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During sea transport, goods can be subjected to wide temperature variations, considerable movement inside containers during handling, and variations in humidity levels. Packaging helps to preserve product quality and safety throughout transport. That’s why it’s so important to choose the right packaging to withstand the various transport conditions.


Packaging is chosen according to the nature of the goods, and is the responsibility of the supplier, as is stowage and chocking, whatever the Incoterm.

Made from a variety of materials, the aim of maritime packaging is to protect cargo against potential risks during transit.
To achieve this, it must have certain characteristics, such as:

  • Resistance to pressure and impact
  • The material of the packaging, to secure the goods in the event of high heat or humidity. Packaging made of wood (marked ISPM15), metal, paper or foam can provide adequate protection for goods.

Wooden packaging must comply with the International Standard for Phytosanitary Measures ISPM15, which aims to reduce the spread of harmful organisms during transport.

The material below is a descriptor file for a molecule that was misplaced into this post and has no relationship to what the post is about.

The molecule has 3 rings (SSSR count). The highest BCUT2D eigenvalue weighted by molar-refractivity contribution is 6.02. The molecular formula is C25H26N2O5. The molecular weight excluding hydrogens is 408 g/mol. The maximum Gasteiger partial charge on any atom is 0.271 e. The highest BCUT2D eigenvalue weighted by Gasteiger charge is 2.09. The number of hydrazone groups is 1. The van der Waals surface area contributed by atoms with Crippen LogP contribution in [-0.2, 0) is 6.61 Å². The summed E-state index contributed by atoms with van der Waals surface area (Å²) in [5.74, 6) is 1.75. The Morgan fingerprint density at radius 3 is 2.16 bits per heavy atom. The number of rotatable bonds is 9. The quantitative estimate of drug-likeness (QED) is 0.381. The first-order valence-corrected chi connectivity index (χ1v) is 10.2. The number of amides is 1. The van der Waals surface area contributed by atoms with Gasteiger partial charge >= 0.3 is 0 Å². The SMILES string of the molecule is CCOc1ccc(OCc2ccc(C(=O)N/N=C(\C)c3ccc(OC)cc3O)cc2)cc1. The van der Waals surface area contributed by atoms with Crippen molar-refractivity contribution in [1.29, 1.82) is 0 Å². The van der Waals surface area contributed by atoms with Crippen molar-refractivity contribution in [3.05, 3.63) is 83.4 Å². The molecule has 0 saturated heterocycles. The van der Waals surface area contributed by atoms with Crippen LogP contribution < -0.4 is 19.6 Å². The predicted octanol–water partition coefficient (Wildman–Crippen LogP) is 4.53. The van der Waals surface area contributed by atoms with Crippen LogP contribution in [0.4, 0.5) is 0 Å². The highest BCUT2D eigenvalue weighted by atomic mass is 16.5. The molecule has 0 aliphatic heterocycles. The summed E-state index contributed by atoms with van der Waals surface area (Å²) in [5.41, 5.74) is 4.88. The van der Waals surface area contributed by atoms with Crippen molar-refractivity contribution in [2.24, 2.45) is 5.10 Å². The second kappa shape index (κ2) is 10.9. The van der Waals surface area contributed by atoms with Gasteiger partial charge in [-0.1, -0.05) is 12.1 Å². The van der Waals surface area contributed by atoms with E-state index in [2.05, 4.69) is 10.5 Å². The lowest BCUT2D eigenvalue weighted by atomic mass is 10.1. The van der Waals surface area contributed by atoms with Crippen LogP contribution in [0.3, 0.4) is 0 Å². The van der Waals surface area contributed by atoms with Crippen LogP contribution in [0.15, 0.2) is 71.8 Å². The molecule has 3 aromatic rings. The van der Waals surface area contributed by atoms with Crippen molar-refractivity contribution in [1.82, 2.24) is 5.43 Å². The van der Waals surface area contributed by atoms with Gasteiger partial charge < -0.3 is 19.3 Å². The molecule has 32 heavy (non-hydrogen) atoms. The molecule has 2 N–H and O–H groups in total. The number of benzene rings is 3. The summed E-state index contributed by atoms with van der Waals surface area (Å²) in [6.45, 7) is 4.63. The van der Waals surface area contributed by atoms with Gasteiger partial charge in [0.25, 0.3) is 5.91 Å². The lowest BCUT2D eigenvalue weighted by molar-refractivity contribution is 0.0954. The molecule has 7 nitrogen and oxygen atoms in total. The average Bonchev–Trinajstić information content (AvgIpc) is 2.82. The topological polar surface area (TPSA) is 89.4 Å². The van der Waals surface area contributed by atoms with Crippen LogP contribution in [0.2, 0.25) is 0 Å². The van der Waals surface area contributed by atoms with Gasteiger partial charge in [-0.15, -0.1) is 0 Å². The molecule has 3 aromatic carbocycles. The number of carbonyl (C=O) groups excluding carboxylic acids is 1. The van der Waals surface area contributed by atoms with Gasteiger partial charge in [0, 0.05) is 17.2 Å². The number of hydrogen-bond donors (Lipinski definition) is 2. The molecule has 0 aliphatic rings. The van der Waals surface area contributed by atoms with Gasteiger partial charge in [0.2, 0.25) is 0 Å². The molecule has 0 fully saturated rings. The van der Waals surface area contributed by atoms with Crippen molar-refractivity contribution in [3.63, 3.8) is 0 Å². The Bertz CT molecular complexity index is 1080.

Note that the transport of dangerous goods is subject to specific regulations, particularly in terms of packaging, closures and markings according to product classification (to find out more, consult our article Dangerous Goods: the right reflexes).

Certain types of packaging are necessary for sensitive goods, or those that pose a risk to surrounding products.
For example, certain products, such as cable reels, should be secured to a pallet base. Similarly, if the configuration of a product (e.g. a protruding corner) is such that it is likely to damage surrounding products, it is essential to provide solid corner protection, such as angle irons or other side protection. Glazing and other associated products require the utmost care, and in most cases require wooden or similar crating.


In order to choose the right packaging to facilitate handling, it’s up to the supplier to list all the constraints to which the product to be packaged will be subject:

  • Final shipping destination (determine transport time)
  • Mode of transport
  • Risk of damage to peripheral goods during storage, stuffing and sea crossing
  • anticipated load breaks during transport
  • On-site storage time on arrival

The choice is also determined by the nature of the products to be packed, and to do this, it is necessary to assess :

  • Level of fragility
  • Product material
  • Possible support or non-support points
  • Center of gravity
  • Weight

Our experts can advise and support you in all your international shipments.

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Balguerie Group

Global logistics engineer

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